Rich versus Anemic Domain Model

Rich domain model, much of the domain logic implemented within the entities at the core of the application. The entities provide methods to change state and only allow changes that are valid according to the business rules. Many of the business rules are located in the entities instead of the use case implementation.

Anemic domain models are very thin. They usually only provide fields to hold the state and getter and setter methods. They don’t contain any domain logic. This means that the domain logic is implemented in use case classes. Use case classes are responsible for validating business rules, changing the state of the entities, and passing them into the outgoing ports responsible for storing them in the database. Here the key word is “use case classes” which may confuse most of us. Use cases represents services in our code (In this context services is the service layer, which is located below controller and above repository layers)

Another disadvantage of the anemic model has related to dependencies. Dependencies on methods that we do’nt need in our context to make the code harder to understand and to test. Lets see the following method call flow (in the original book this example was used for another purpose, but I have decided to use it for explaining anemic model)


If we need to write a unit test for RegisterAccountService, we have to know which methods in AccountRepository interface do we have to create a mock for. Of course if we are an original creator of this project (or this part of the project) and not long time passed since we worked with this project, then we can do it quickly and may be even without checking the source code. But imagine another developer who need to this job (in this context another developer could be we ourselves after few month), then some research of the source code is needed. Because not knowing how methods are binded there will be tedious errors triggered. It is good to mention Martin C.Robert’s words here:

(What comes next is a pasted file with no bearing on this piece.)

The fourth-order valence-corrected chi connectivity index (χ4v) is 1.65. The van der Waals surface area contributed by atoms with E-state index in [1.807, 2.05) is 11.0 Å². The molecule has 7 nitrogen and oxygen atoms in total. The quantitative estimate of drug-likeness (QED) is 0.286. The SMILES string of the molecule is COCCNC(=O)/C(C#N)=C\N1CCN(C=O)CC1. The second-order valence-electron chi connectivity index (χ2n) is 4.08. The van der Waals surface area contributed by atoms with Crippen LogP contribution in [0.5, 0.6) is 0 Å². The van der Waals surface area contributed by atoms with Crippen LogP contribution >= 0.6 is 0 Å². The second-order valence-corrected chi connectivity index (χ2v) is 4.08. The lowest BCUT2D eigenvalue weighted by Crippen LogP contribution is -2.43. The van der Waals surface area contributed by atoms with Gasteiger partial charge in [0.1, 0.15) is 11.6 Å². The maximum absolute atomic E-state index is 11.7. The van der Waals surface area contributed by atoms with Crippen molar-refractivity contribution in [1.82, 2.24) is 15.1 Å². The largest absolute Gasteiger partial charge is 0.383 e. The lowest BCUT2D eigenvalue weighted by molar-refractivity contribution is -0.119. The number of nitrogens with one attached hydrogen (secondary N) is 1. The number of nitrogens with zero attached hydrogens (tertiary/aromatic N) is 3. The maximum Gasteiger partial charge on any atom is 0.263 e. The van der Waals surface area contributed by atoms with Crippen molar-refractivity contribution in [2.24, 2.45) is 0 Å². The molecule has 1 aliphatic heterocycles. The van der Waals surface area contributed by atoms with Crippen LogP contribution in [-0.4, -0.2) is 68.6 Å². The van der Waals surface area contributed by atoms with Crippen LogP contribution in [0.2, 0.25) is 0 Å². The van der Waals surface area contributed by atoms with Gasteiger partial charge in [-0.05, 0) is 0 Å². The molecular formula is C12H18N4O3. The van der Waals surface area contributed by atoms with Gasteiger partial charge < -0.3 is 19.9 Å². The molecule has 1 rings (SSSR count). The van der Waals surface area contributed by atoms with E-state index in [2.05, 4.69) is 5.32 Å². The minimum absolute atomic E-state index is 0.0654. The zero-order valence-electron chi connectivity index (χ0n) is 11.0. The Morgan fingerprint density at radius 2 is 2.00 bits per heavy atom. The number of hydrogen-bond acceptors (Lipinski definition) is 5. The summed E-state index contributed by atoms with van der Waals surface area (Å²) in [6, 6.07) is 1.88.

Depending on something that carries baggage that you don’t need can cause you troubles that you didn’t expect. (Clean Architecture by Robert C.Martin, page 86)

Here how it can be resolved by applying outgoing ports:


Now each service only depends on the methods it actually uses. The questions like “What should we mock in order to test RegisterAccountService” can be answered very easily (answer is CreateAccountPort). Of course we may say it doesn’t solve our problem completely, but it shrinks down the scope of our analysis. Means we still have to research method list in CreateAccountPort. But still it is much better than research on bigger and common interface like AccountRepository (from previous figure).

Unit Test case should test business logic, not the implementation detail. This can be served as a good indicator for knowing the quality of the test case. If the test case fails when we change to code, but didn’t change the business logic, then this test case implementation is wrong.